Friday in 5 – interesting news bits from around the supply chain horn, served up in one spot to keep you up to date.
This week: The death of retail jobs has been greatly exaggerated; new IoT sensors are making in-store fulfillment more efficient; U.S. manufacturing output rose for a fourth straight month in December; shipping giant Maersk moves into blockchain technology; and Lego is building something new – online games – in partnership with one of China’s biggest tech firms.
Retail Still Supports 1 in 4 Jobs in the U.S.
At this week’s NRF Conference, the world’s largest retail trade association made the case that the death of retail jobs has been greatly exaggerated. NRF’s Ellen Davis said retail may be undergoing big changes, but it remains the nation’s largest private sector employer, supporting one in four U.S. jobs – 42 million Americans. In this interview with CBS News, Davis talks about the myths and realities of the future of retail employment, and what that means for Americans’ career opportunities.
IoT and Fulfillment for Customer Experience
In his roundup of news from NRF 2018, Chris Cunnane details exciting new developments in internet-of-things technology – including JDA Software’s partnership with Zebra to use Smart Lens with JDA Store Optimizer. Cunnane describes the Smart Lens’ ability to feed mobile sensor data to an analytics engine – tracking out-of-stock items on shelves, and alerting store associates when items need to be restocked. The use of sensors and item-level tags ensure that customers can get the item they are looking for in the store.
U.S. Manufacturing Output Rose for Fourth Straight Month in December
According to Bloomberg, U.S. factory production rose for a fourth straight month in December, capping the strongest quarter since 2010 and underscoring a resurgence in manufacturing that’s primed for further advances. According to Federal Reserve data, the output of durable goods rose a solid 0.3 percent while factory output increased at a 7 percent annualized rate in the fourth quarter, the strongest since the second quarter of 2010. Combined with national and regional surveys of purchasing managers, these figures indicate manufacturing was robust at the end of the year.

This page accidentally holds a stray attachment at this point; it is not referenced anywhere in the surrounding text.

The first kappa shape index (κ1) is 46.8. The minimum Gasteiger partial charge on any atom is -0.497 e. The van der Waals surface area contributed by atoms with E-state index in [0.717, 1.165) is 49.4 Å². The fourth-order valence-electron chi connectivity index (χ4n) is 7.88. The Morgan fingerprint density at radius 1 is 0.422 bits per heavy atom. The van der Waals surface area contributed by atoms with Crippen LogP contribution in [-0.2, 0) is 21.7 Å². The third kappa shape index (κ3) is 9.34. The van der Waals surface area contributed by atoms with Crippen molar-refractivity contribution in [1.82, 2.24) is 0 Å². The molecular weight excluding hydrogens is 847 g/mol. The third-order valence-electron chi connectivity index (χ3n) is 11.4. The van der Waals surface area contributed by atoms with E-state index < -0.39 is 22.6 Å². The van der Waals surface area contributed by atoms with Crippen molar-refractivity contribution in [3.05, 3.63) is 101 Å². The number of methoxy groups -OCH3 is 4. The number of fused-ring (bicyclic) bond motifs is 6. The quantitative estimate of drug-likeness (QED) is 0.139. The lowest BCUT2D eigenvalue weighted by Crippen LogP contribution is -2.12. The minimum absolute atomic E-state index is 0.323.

Maersk and IBM Partner on Blockchain for Global Trade
The Wall Street Journal reports that A.P. Moller-Maersk, which owns the world’s biggest container operator, announced that it will enter a joint venture with IBM to create a more efficient and secure platform for organizing global trade using blockchain technology. The companies began collaborating on the new technology in 2016; this week’s announcement states that the new company’s platform could streamline operations for the entire global shipping ecosystem. Large companies such as DowDuPont Inc. already have piloted the platform.
Lego Clicks with China’s Tencent to Develop Games
As the toy industry adapts to technology advances that change how children play, Lego Group announced that it is teaming up with one of China’s biggest tech firms to develop online games for kids. Lego said it would jointly develop Lego-branded games with Tencent Holdings Ltd., the Chinese tech giant that’s also the owner of WeChat — at its core a messaging app, but also used by about a billion people to pay bills, book movie tickets, play games and more. Tencent also has strategic investments in global gaming firms like Finland’s Supercell, the maker of mobile hit Clash of Clans, and smaller U.S. online gaming pioneer Epic Games.